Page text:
‘How much do I need to retire?’ is the common question financial advisers are asked by working professionals. Mortgage Broker and Financial Adviser ROD LINGARD gives insight and unpacks the common questions asked on retirement savings.
Two of the most frequent questions I am asked are – how does my superannuation balance compare to other people (of similar age), usually quickly followed by how much do I need to retire?
According to the Australian Bureau of Statistics, the average superannuation balances are as follows.
Naturally these are averages, and don’t take into account peoples’ individual circumstances.
People may have assets and investments outside of the superannuation regime, but it does make a useful starting point for the purpose of comparison.
How much do I need to retire?
According to the Association of Superannuation Funds of Australia’s Retirement Standard, to have a ‘comfortable’ retirement, single people will need $545,000 in retirement savings, and couples will need $640,000.
Those figures are based on the assumption that the retiree owns their own home.
For those who don’t own their own home, the retirement savings required to provide for retirement income is higher, to reflect the additional cost of renting.
So what does a ‘comfortable’ retirement look like?
Again, according to the Association of Superannuation Funds, a comfortable retirement will ‘cost’ around $62,000 per annum for a couple and $44,000 for a single person.
A comfortable retirement will provide for things such as regular holidays and travel, a reasonable level of entertainment, having a reasonable quality car. It also means that regular costs of living such as utility expenses do not have a significant impact on the household budget.
The next level down is what the Association of Superannuation Funds refers to as a ‘modest’ lifestyle.
A modest lifestyle will cost around $41,000 for a couple and $28,000 for a single retiree. Not surprisingly, a modest lifestyle provides for fewer luxuries and a far more basic standard of living.
What does this all mean for everyday Australians?
In short, if retirement is on the horizon, it’s time to make a plan. Starting sooner is always better than delaying. It might be stating the obvious, but I’ve never met anyone who says they have ‘too much’ in superannuation for retirement.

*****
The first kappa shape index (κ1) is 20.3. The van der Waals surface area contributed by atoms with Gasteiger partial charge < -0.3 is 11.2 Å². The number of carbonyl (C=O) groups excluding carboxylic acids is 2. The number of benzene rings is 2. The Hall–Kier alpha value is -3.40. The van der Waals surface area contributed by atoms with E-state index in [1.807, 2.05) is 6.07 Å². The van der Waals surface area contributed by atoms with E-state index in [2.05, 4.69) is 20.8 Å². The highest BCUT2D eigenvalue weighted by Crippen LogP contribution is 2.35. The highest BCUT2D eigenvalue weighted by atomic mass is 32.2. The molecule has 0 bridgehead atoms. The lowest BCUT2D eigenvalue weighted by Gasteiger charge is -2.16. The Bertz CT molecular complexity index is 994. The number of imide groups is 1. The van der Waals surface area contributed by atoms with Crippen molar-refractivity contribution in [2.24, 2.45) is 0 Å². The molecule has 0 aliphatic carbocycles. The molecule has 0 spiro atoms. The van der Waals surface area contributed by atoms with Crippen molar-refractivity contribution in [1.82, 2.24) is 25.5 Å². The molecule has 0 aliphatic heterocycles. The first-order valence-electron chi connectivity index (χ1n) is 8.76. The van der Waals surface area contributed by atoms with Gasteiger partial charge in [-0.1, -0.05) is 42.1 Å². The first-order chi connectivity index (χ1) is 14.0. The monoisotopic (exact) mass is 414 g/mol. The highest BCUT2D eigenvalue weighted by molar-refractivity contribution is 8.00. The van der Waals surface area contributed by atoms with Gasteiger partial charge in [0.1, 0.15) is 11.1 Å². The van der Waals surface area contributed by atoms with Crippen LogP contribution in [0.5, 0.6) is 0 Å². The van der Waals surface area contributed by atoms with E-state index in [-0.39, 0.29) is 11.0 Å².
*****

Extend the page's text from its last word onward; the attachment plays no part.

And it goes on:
If you come to the realisation that you need to bolster your superannuation savings, there are 3 main ways to do so:
- Contribute more to super. Certainly this means you may have to cut back in other areas of spending in order to do so, but as a general rule of thumb, contributions to Superannuation can be incredibly tax effective.
- Review the actual investment within your superannuation. The returns from Superannuation investments can vary dramatically. An increase in return of just 1% over the long term can have a significant impact on the final balance of your superannuation.
- Consider combining your superannuation to a low cost fund. There is much discussion about low cost funds. Whilst keeping administration costs low is important, the overall performance of the fund is just as, if not more important than cost alone.
You can either choose to go it alone, or engage a financial planner. If you choose to go it alone, there are plenty of online tools to help you along the way.
Alternately, you could engage a qualified planner. A planner should be able to determine if you are on track to meet your retirement goals, and if not, assist you with strategies to get you on track to meet your retirement goals, whatever they might be.
If you’d like to discuss a strategy that could improve your bottom line at retirement, please get in touch for an obligation free consultation give me a call.
Rod Lingard is a Licensed Financial Adviser with Lifestyle Connexion and can be contacted on 0400 160 461. Financial Advice is provided by Rod Lingard – Authorised Representative No: 248734 of MASU Financial Management Pty Ltd | AFS Licence Number 231140 ABN: 78 069 358 498.
General Advice Warning: This blog is not designed to replace professional advice. It has been prepared without taking into account your objectives, financial situation or needs. You should consider the appropriateness of the advice, in light of your own objectives, financial situation or needs before making any decision as to what is appropriate for you.